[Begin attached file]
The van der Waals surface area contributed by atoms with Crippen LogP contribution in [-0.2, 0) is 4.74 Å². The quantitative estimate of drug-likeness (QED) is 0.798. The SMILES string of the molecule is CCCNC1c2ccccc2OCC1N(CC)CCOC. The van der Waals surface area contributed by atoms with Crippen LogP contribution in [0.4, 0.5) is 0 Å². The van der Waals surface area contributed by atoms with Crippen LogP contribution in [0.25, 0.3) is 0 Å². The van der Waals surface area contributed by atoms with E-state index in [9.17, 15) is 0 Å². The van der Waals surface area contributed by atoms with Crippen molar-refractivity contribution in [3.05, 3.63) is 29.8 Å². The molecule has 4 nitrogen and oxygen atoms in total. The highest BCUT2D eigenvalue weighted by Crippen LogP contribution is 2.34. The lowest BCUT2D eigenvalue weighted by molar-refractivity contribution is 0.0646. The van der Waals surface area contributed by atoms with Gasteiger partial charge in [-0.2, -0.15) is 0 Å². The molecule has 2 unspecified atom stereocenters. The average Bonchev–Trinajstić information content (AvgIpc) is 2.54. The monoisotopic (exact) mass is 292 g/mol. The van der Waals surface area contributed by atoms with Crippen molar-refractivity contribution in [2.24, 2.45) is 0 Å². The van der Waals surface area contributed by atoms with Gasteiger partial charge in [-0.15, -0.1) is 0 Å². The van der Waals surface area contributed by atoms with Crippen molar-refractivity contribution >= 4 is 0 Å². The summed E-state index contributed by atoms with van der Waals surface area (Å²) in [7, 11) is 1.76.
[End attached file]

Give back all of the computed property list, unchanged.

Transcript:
The van der Waals surface area contributed by atoms with Crippen LogP contribution in [-0.2, 0) is 4.74 Å². The quantitative estimate of drug-likeness (QED) is 0.798. The SMILES string of the molecule is CCCNC1c2ccccc2OCC1N(CC)CCOC. The van der Waals surface area contributed by atoms with Crippen LogP contribution in [0.4, 0.5) is 0 Å². The van der Waals surface area contributed by atoms with Crippen LogP contribution in [0.25, 0.3) is 0 Å². The van der Waals surface area contributed by atoms with E-state index in [9.17, 15) is 0 Å². The van der Waals surface area contributed by atoms with Crippen molar-refractivity contribution in [3.05, 3.63) is 29.8 Å². The molecule has 4 nitrogen and oxygen atoms in total. The highest BCUT2D eigenvalue weighted by Crippen LogP contribution is 2.34. The lowest BCUT2D eigenvalue weighted by molar-refractivity contribution is 0.0646. The van der Waals surface area contributed by atoms with Gasteiger partial charge in [-0.2, -0.15) is 0 Å². The molecule has 2 unspecified atom stereocenters. The average Bonchev–Trinajstić information content (AvgIpc) is 2.54. The monoisotopic (exact) mass is 292 g/mol. The van der Waals surface area contributed by atoms with Crippen molar-refractivity contribution in [2.24, 2.45) is 0 Å². The van der Waals surface area contributed by atoms with Gasteiger partial charge in [-0.15, -0.1) is 0 Å². The van der Waals surface area contributed by atoms with Crippen molar-refractivity contribution >= 4 is 0 Å². The summed E-state index contributed by atoms with van der Waals surface area (Å²) in [7, 11) is 1.76.